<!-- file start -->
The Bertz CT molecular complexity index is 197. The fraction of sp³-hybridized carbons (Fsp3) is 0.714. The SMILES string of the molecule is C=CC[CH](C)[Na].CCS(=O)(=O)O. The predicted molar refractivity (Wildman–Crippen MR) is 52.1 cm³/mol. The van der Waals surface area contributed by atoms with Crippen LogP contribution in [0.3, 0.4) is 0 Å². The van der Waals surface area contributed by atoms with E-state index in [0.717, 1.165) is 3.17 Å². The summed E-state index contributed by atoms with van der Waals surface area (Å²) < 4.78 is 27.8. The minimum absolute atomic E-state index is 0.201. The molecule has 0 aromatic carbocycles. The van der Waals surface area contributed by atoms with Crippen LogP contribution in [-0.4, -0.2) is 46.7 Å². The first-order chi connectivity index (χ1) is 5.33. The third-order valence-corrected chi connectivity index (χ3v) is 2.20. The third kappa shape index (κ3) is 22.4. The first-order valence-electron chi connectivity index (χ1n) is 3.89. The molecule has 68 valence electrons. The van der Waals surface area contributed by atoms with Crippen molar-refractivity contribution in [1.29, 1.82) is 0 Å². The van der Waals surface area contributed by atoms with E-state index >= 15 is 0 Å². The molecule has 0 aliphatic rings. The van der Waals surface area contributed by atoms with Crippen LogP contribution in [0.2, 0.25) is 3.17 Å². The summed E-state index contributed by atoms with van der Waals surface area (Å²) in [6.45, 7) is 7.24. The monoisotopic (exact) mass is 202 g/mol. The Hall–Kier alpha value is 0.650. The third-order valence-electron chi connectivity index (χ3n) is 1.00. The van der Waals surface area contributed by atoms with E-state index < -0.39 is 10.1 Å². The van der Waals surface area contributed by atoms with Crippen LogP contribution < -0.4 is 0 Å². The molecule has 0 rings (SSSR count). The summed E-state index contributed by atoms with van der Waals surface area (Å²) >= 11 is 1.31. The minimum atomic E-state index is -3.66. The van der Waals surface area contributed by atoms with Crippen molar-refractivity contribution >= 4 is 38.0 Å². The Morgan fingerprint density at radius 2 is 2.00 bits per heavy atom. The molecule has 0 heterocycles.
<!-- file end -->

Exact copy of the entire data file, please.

The Bertz CT molecular complexity index is 197. The fraction of sp³-hybridized carbons (Fsp3) is 0.714. The SMILES string of the molecule is C=CC[CH](C)[Na].CCS(=O)(=O)O. The predicted molar refractivity (Wildman–Crippen MR) is 52.1 cm³/mol. The van der Waals surface area contributed by atoms with Crippen LogP contribution in [0.3, 0.4) is 0 Å². The van der Waals surface area contributed by atoms with E-state index in [0.717, 1.165) is 3.17 Å². The summed E-state index contributed by atoms with van der Waals surface area (Å²) < 4.78 is 27.8. The minimum absolute atomic E-state index is 0.201. The molecule has 0 aromatic carbocycles. The van der Waals surface area contributed by atoms with Crippen LogP contribution in [-0.4, -0.2) is 46.7 Å². The first-order chi connectivity index (χ1) is 5.33. The third-order valence-corrected chi connectivity index (χ3v) is 2.20. The third kappa shape index (κ3) is 22.4. The first-order valence-electron chi connectivity index (χ1n) is 3.89. The molecule has 68 valence electrons. The van der Waals surface area contributed by atoms with Crippen molar-refractivity contribution in [1.29, 1.82) is 0 Å². The van der Waals surface area contributed by atoms with E-state index >= 15 is 0 Å². The molecule has 0 aliphatic rings. The van der Waals surface area contributed by atoms with Crippen LogP contribution in [0.2, 0.25) is 3.17 Å². The summed E-state index contributed by atoms with van der Waals surface area (Å²) in [6.45, 7) is 7.24. The monoisotopic (exact) mass is 202 g/mol. The Hall–Kier alpha value is 0.650. The third-order valence-electron chi connectivity index (χ3n) is 1.00. The van der Waals surface area contributed by atoms with E-state index < -0.39 is 10.1 Å². The van der Waals surface area contributed by atoms with Crippen LogP contribution < -0.4 is 0 Å². The molecule has 0 rings (SSSR count). The summed E-state index contributed by atoms with van der Waals surface area (Å²) >= 11 is 1.31. The minimum atomic E-state index is -3.66. The van der Waals surface area contributed by atoms with Crippen molar-refractivity contribution >= 4 is 38.0 Å². The Morgan fingerprint density at radius 2 is 2.00 bits per heavy atom. The molecule has 0 heterocycles.